Thursday, 12 November 2009

It was a post-punk standard for a reason

"Jerusalem" became a post-punk standard precisely because it was already a standard, but only in a segment of society which that generation rightly believed had distorted it and turned a radical socialist statement into a complacent hymn of praise to the very quasi-feudal way of existence it originally attacked: there was a wholly justified desire to reclaim it. Like the works of Powell & Pressburger or indeed Selling England by the Pound, it can be almost anything politically depending on the spin being put on it (I remember Gilbert Adair comparing and contrasting Arrows of Desire, Ian Christie's masterly study of P&P's works, with - yes, quite, exactly - Chariots of Fire, the New Heritage Right's rallying call when they were so nearly overthrown before they'd really begun), but the post-punk generation used it for a reason, and a very good one, akin to my own "reclaim the countryside" rhetoric at the beginning of this decade - it was taken back into the hands of those who need it, given the radicalism and crucial ambiguity it always deserved, reclaimed from those who distorted it as Major did to Orwell, and it is because of that generation that it can burn at the end of the "Dirtee Cash" video and you don't feel, ever, for one moment, that it deserves to be burnt.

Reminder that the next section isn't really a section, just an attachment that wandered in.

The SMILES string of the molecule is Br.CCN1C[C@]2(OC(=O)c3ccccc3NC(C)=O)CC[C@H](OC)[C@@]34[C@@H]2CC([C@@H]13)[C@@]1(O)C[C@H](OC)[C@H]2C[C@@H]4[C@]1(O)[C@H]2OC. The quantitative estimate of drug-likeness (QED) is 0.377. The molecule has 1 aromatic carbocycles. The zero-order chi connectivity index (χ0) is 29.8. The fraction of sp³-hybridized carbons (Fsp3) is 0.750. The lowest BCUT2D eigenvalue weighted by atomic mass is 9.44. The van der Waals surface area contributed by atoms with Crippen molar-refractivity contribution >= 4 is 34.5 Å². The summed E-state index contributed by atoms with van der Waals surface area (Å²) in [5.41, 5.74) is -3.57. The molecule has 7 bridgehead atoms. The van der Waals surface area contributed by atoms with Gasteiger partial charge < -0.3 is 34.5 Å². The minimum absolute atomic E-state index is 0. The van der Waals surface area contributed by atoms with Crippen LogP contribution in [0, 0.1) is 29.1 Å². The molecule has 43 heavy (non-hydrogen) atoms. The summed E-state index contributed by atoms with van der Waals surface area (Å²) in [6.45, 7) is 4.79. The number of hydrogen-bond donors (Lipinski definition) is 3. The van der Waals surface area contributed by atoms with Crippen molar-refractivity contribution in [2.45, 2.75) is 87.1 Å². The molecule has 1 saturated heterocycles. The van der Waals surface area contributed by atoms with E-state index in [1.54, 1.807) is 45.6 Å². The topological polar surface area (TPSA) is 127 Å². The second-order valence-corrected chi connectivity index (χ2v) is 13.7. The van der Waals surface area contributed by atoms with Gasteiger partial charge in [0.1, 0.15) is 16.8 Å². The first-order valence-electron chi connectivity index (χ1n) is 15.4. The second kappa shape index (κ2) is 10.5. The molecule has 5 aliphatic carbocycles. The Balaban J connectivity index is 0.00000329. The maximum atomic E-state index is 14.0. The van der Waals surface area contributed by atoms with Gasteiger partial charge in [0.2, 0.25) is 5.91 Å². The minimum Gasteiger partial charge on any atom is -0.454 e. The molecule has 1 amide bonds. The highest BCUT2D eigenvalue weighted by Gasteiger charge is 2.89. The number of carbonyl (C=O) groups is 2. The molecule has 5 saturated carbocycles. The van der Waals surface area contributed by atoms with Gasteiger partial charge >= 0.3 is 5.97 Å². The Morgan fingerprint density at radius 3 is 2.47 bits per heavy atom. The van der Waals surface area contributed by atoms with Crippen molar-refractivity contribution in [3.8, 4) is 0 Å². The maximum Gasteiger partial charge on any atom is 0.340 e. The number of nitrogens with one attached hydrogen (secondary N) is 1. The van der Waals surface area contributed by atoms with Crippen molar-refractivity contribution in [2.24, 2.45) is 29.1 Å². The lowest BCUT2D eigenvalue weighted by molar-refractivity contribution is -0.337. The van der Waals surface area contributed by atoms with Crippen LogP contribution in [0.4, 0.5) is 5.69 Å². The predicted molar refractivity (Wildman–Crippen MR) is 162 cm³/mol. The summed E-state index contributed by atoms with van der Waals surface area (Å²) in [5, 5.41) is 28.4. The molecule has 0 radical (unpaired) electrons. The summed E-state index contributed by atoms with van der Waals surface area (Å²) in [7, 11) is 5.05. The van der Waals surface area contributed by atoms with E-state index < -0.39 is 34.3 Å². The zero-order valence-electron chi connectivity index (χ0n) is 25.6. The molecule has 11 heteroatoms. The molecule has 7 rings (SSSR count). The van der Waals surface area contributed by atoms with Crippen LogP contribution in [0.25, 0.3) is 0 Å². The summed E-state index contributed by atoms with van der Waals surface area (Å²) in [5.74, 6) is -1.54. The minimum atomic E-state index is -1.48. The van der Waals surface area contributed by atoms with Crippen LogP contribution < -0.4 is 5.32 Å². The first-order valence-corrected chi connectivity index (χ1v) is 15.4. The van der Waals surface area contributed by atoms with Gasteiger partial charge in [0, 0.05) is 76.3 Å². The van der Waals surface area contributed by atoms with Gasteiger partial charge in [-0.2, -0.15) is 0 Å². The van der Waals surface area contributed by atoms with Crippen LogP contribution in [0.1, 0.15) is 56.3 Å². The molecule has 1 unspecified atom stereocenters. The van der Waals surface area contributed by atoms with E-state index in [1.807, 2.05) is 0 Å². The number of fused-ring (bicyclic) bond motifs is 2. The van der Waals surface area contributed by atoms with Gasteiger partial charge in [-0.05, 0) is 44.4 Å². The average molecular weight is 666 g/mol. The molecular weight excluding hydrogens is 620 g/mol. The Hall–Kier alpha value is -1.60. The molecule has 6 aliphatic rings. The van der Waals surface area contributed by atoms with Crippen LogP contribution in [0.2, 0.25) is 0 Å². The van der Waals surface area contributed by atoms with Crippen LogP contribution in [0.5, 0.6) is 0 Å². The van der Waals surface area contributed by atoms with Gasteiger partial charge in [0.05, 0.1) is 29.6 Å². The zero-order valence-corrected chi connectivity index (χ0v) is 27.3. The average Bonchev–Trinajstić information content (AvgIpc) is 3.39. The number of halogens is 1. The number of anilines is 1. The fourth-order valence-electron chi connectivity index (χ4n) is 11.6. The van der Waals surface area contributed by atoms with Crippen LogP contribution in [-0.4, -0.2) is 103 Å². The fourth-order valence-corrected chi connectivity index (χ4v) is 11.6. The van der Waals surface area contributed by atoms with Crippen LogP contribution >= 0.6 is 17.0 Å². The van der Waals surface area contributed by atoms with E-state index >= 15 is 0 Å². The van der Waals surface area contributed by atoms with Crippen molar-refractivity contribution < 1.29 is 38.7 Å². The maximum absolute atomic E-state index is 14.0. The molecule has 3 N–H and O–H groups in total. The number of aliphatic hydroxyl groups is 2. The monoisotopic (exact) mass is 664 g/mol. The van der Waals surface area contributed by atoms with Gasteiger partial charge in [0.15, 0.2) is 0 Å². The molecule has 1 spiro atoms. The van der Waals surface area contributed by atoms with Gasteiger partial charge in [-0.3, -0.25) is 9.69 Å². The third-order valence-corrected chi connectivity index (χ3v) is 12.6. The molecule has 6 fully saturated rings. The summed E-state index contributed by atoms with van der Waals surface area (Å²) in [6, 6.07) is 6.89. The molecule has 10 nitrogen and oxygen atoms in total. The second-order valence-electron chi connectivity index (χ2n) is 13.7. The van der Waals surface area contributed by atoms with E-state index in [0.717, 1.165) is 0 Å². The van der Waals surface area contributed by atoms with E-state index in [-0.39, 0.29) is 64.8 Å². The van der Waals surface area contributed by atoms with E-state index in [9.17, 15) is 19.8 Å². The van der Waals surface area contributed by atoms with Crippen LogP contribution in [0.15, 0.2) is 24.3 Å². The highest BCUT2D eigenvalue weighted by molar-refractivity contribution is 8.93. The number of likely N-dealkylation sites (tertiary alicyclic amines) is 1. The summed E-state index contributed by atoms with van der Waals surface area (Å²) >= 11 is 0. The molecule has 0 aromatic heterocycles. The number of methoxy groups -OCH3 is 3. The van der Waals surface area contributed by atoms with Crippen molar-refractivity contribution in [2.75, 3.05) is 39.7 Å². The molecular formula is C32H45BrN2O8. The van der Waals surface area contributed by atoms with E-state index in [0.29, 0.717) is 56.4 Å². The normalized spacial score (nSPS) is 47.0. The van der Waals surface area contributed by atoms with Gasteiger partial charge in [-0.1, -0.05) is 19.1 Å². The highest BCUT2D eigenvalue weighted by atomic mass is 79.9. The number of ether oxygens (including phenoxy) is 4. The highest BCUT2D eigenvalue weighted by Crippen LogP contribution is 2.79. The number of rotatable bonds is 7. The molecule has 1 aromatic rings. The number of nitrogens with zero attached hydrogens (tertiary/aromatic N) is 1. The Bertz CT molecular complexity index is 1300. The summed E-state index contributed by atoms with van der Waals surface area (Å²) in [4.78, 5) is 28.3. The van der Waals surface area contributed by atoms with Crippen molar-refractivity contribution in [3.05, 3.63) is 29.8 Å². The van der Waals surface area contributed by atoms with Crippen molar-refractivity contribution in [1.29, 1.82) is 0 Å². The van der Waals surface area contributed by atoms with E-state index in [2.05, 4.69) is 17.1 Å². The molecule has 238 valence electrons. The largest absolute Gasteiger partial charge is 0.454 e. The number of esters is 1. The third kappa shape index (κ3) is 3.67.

Still no defence for either the ELP or Fat Les versions, though.

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